Work In Progress
“…… to use the word ’song’ for the four vocal tracks on Work in Progress does not quite accurately describe these free-form mini-epics fusing words and music…. The album’s nine tracks alternate between instrumental and vocal pieces… Although the accompaniment retains its austerity throughout, the lyric ends on a positive, poignant, and downright romantic note….. I, for one, am totally a fan of their work.“ Frank J. Oteri – NewMusicBox – February 7, 2012
If you’re going to have just one of our CDs, we recommend choosing Work In Progress. It’s our most developed music and it’s what you’ve heard coming from the players scattered across this site.
Shipping a CD costs $4.45 within the States, $13.45 to Canada, and $18.45 to everywhere else. We regret international shipping is so expensive, but that’s what the U.S. Post Office charges us.
The music on Sweet Heresy is directly ancestral to our current stuff, and in particular the first cut of Work In Progress sounds quite a bit like some of the later cuts of Sweet Heresy. However during the 6 years between their creation there were big changes in both our life and in the way we do music.
Most obviously when we made Sweet Heresy we were still recording with our earlier and much less sophisticated setup and hadn’t yet built our second wonderful quartertone kalimba. But as important, we hadn’t yet chucked/fallen out of our past, hadn’t yet gone completely broke, and hadn’t been forced to become commercial translators, all of which helped us grow into bigger humans capable of playing deeper more powerful music.
Still Sweet Heresy is a cool CD. Its music starts slow and then gets steadily slower, it’s music one friend described as stopping time, and when you want to chill Sweet Heresy will do the job better than any other music (except for Work in Progress).
For a taste of Sweet Heresy, click on the player immediately below this to hear the first half of Dotara – Quartus, its fourth cut.
Sweet Heresy received two very favorable reviews.
“….extraordinarily uncompromising slow and inward music” is how it was described by Frank Oteri writing in NewMusicBox, while Zeno on the Hollow Tree Experimental Music Report blew us away by suggesting if our culture survives this period of radical change, its future music “will most likely resemble the music of Untravelled Path.”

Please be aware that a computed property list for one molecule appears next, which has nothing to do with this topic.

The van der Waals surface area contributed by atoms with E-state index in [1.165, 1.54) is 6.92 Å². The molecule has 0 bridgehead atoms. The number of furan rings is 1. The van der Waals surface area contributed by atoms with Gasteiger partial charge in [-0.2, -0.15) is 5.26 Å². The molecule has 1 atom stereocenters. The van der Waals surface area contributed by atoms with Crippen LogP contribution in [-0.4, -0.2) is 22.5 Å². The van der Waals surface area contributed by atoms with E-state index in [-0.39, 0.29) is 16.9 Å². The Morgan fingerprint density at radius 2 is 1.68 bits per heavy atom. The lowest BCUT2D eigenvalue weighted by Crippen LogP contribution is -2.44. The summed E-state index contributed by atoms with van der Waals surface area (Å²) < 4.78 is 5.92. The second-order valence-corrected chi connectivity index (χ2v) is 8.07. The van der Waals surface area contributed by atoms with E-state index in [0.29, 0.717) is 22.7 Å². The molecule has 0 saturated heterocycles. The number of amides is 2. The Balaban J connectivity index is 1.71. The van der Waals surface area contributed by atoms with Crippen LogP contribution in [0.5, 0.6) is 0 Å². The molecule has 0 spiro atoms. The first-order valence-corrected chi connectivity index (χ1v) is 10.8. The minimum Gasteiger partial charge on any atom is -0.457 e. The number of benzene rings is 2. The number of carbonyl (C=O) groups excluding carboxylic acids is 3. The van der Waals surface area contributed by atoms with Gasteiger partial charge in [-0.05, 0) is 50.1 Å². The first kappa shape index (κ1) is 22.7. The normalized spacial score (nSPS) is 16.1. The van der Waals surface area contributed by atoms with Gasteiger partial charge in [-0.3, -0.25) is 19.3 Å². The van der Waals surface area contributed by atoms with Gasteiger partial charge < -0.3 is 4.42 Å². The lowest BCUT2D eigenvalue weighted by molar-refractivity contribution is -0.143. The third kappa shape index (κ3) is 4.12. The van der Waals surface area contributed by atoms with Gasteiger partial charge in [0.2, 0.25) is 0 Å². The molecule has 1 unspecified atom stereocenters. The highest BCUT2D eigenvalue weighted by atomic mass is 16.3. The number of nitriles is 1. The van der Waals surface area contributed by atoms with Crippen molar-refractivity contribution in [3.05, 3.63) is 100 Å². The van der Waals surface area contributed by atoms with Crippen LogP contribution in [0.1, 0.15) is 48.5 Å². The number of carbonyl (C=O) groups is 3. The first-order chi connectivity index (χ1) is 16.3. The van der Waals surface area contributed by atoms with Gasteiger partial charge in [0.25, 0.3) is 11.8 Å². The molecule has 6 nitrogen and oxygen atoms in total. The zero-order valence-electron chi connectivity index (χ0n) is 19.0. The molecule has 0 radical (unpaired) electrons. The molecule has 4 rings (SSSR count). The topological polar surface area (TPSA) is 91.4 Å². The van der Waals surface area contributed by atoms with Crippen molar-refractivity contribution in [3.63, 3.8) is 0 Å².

If you’re curious about the early musical steps we took on our strange untravelled path, we still have many copies of Huhnandhuhn….
Despite its general musical clumsiness and underdeveloped recording technique, there are some beautiful things on Huhnandhuhn (released in 2001). If it doesn’t rattle your speakers too badly (back then we didn’t know much about making our sound speaker friendly), the opening two-shoki piece is cool and the final a cappella duet is astonishingly innocent. While the two songs featuring our guitars and drums (this was before we had shifted to playing only our own instruments) are kind of neat. Also the words of its fourth cut, “Remember When”, more than hint at the direction taken by the songs on Work In Progress.
Why We Changed our Name to Untravelled Path
We first started recording as “Huhnandhuhn” since the single most important principle of our shared life is that neither of us comes first. We both play all of our instruments, we work together to build them, and our recording and sound editing are totally shared operations. Also we make it a point to evenly divide all the housework, gardening, and other chores. While working as translators, we’re both there sweating in front of our computers for the entire time it takes to do each job.
However before finishing Sweet Heresy we decided that as a name, “Untravelled Path” says more about our general approach to music. So we play our music on instruments we’ve invented and built ourselves, don’t perform, and do all of our own recording and sound engineering.
The path we’ve followed is indeed untravelled.
We Hope You Enjoy Our Music!